Cornish’s love for E.T. is evident in how he begins his story with one lonely, isolated alien being discovered, but instead of being plied with Reese’s Pieces and earning a friend for life, it’s bludgeoned to death by Moses and his crew—an act of aggression that further complicates their status as heroes. When the invaders arrive en masse and reveal their true form—they’re furry, carnivorous creatures with sightless eyes and glowing red fangs—Moses’s crew go from hunters to hunted, and in the process reveal a humanity that undermines their original symbolic linkage to the aliens. When a white police officer reflexively blames black kids for the property damage caused by the creatures’ arrival, it’s a nod to Moses and Co.’s own status as undesirables on their home turf. When his group decides to help Sam secure sanctuary in the upper echelons of the apartment complex, Cornish doesn’t force forgiveness and understanding on his characters but establishes a plausible, affecting mutual protectiveness between them.
Where Wright’s films always come right up to the edge of authentic insight—the provincial evil in Hot Fuzz, the iPod solipsism of Baby Driver—only to plunge finally into exuberant, self-indulgent excess, Attack the Block stays playful and serious for its duration. A throwaway joke where a posh slacker (Luke Treadaway) is caught blaring KRS-One’s “Sound of Da Police” in his headphones by Moses not only satirizes hip-hop appropriation, but also arguably Cornish’s own undertaking as a white filmmaker attempting racially coded social commentary.
The fact that the aliens are constantly being described—and visualized—as being impossibly “black” to the point that their fur reflects no light and they are indistinguishable from the shadows they hide in is provocative in a purposeful way. It dares you to read the material literally, as does the revelation that the intruders’ rampages are driven by pheromone emissions, which may or may not be a comment on socially conditioned male aggression or a mirror for an inner-city drug epidemic that’s always at the edge of the story.
Boldly mixing metaphors without fixing his meanings—and keeping the action moving so swiftly that you don’t have time to deconstruct things until afterward, as it should be—Cornish demonstrates that showmanship doesn’t have to be empty. A slow-motion shot of Boyega running among the monsters with a samurai sword has the kinetic grandeur of Bong Joon-ho—or, for that matter, Boorman—while a climax staged with Moses clinging to a Union Jack as the block explodes around him is indelible: the national flag as a frayed, rapidly unraveling lifeline.
Attack the Block got the great reviews it deserved without being a hit. And the eight-year wait for a follow-up from Cornish has been frustrating for those of us who thought it was one of the decade’s great debuts. Cornish’s skills haven’t entirely gone to waste in the meantime. In addition to cowriting Tintin with Wright, he helped his countryman craft the script for the first Ant-Man before behind-the-scenes machinations placed Peyton Reed in the director’s chair. While searching for personal signatures in the blockbuster-by-committee world of Marvel is a bit of a mug’s game (notwithstanding Ryan Coogler’s undeniably personalized Black Panther), I’d like to think that some of Ant-Man’s verbal and conceptual agility comes out of Cornish’s input.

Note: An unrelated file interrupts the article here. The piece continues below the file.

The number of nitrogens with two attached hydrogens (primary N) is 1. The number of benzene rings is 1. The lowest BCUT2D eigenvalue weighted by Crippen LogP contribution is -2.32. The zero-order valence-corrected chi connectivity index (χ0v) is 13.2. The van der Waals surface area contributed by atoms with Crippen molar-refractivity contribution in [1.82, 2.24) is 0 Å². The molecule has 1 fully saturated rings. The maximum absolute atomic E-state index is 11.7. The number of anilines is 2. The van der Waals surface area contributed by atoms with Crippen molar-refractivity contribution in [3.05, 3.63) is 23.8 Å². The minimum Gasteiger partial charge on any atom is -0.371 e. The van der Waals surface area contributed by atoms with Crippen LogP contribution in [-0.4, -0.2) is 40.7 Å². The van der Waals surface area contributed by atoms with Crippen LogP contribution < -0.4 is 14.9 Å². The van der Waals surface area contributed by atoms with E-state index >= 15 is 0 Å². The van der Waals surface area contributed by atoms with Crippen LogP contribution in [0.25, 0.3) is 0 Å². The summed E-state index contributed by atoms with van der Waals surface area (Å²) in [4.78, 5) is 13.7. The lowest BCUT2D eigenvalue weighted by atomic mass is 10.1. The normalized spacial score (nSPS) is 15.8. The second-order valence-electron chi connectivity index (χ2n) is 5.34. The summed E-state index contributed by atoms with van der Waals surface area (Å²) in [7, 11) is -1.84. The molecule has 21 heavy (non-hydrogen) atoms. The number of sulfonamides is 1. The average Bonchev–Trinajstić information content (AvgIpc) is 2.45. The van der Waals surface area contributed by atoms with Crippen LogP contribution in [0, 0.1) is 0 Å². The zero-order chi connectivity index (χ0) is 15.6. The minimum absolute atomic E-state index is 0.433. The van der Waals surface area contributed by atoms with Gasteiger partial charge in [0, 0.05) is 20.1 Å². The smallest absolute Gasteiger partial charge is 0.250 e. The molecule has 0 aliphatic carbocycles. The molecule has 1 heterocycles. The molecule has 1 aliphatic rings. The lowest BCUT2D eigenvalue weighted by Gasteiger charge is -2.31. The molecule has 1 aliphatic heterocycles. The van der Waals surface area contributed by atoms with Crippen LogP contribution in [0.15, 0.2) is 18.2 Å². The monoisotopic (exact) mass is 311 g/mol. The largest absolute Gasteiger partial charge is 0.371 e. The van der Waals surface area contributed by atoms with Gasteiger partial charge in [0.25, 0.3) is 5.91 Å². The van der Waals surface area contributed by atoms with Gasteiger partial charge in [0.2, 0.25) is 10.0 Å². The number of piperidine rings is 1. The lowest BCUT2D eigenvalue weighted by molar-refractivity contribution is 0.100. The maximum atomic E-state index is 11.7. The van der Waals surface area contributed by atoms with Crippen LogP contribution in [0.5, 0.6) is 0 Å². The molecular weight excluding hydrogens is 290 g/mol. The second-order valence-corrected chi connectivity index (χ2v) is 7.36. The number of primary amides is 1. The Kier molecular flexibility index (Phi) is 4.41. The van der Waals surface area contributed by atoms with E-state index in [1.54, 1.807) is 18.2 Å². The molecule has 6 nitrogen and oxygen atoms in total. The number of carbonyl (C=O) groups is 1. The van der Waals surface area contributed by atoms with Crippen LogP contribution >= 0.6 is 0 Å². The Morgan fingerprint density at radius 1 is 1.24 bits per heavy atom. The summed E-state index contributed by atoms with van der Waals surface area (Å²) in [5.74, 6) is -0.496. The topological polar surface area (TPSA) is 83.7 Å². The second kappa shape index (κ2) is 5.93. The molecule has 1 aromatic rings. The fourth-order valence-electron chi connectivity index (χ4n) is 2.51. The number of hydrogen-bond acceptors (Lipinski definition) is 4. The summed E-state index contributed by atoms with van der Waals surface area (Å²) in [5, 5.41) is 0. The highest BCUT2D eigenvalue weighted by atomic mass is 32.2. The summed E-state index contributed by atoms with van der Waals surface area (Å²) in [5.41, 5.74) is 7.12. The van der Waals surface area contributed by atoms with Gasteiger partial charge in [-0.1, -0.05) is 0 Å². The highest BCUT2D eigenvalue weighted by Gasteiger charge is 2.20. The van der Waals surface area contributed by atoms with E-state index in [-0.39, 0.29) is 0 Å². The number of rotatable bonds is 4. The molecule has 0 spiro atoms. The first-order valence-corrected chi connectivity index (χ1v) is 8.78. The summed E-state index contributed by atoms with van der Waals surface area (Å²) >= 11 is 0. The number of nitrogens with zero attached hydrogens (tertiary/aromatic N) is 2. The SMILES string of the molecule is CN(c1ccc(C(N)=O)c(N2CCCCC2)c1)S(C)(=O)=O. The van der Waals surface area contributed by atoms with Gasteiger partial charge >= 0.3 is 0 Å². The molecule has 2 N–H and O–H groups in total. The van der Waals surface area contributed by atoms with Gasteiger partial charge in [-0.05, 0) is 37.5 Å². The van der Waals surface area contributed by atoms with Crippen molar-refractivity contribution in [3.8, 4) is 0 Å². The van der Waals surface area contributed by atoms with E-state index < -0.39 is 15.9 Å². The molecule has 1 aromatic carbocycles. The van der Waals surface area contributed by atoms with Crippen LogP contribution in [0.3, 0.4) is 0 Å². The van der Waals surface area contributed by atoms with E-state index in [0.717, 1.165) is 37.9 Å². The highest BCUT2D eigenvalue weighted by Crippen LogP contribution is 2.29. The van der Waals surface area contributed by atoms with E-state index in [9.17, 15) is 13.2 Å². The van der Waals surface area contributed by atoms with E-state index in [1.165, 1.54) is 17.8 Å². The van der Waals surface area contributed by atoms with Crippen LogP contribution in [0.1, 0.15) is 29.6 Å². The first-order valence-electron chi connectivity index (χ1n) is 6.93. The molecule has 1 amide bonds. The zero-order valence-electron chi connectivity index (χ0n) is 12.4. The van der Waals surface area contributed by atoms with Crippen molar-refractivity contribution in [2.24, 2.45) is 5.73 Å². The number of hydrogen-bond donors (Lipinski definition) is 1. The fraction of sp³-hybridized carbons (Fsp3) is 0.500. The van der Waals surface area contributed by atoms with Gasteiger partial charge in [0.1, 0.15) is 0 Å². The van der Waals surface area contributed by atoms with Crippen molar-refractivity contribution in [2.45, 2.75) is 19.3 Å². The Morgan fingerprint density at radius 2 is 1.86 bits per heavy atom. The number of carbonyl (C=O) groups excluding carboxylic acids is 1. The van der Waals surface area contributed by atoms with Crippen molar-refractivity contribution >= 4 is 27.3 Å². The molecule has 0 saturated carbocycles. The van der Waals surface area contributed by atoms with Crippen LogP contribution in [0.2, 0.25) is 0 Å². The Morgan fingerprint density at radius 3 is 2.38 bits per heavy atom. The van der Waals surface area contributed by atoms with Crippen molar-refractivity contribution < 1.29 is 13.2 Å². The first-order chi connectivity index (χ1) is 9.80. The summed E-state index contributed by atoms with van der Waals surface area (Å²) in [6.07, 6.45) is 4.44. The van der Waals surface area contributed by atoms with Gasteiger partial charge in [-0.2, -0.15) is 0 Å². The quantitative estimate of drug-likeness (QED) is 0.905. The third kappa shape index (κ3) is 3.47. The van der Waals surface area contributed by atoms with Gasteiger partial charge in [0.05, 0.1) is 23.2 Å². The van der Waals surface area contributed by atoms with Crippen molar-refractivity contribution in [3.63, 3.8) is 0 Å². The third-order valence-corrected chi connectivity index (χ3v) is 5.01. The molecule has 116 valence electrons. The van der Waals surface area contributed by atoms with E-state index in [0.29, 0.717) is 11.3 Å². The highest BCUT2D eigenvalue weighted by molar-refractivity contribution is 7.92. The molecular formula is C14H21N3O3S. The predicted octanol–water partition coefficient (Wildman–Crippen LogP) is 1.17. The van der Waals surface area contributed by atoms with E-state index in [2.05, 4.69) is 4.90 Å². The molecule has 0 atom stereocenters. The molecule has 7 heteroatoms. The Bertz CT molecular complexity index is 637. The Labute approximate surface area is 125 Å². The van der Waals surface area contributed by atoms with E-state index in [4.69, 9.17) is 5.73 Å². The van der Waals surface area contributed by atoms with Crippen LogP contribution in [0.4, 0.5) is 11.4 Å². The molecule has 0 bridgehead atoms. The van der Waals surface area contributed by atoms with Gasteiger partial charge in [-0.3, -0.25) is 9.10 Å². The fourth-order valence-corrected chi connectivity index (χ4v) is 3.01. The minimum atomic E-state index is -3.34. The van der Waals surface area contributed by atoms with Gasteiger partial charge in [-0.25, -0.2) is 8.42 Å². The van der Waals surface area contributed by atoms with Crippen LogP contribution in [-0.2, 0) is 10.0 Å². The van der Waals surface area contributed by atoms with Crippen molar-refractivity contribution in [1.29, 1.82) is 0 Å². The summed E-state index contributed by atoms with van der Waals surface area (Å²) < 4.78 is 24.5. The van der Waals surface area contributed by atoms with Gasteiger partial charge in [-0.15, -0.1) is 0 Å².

The revelations of a few other unrealized studio projects, meanwhile, serve as a reminder of both the relative rarity (in the U.S.) of mainstream-facing masterpieces like the U.K.-made Attack the Block, and also the fact that, even for the most genre-friendly filmmakers, a lack of resources is often a good thing, and not a bad thing. Give me the thriftiest films of Peter Jackson (Bad Taste), James Cameron (The Terminator), and Sam Raimi (Evil Dead 2) over the nine-figure event movies they earned later down the line. One of the regular highlights of Adam and Joe were the duo’s “Toymovies,” which used stuffed animals and cardboard sets to re-create contemporary classics: A clip like “Se7en”, which filters David Fincher’s MTV grimness through a teddy bear picnic, goes beyond simple parody: It’s as much a witty, ingenious calling card as a tribute.
At 50, Cornish isn’t a kid, and the amount of swirling, pricey CGI in the trailer suggests he’s working—really for the first time—with a grown-up budget. Unless you’re M. Night, January is an elephant’s graveyard for expensive genre films; from an artistic perspective, Excalibur and E.T. are lofty targets. The possibility of a flop is very much on the table, and the Holy Grail of another good King Arthur movie may or may not actually be within reach. But if chasing after the heroes of his childhood is what it takes for a gifted filmmaker to finally get his shot, that’s succession for you.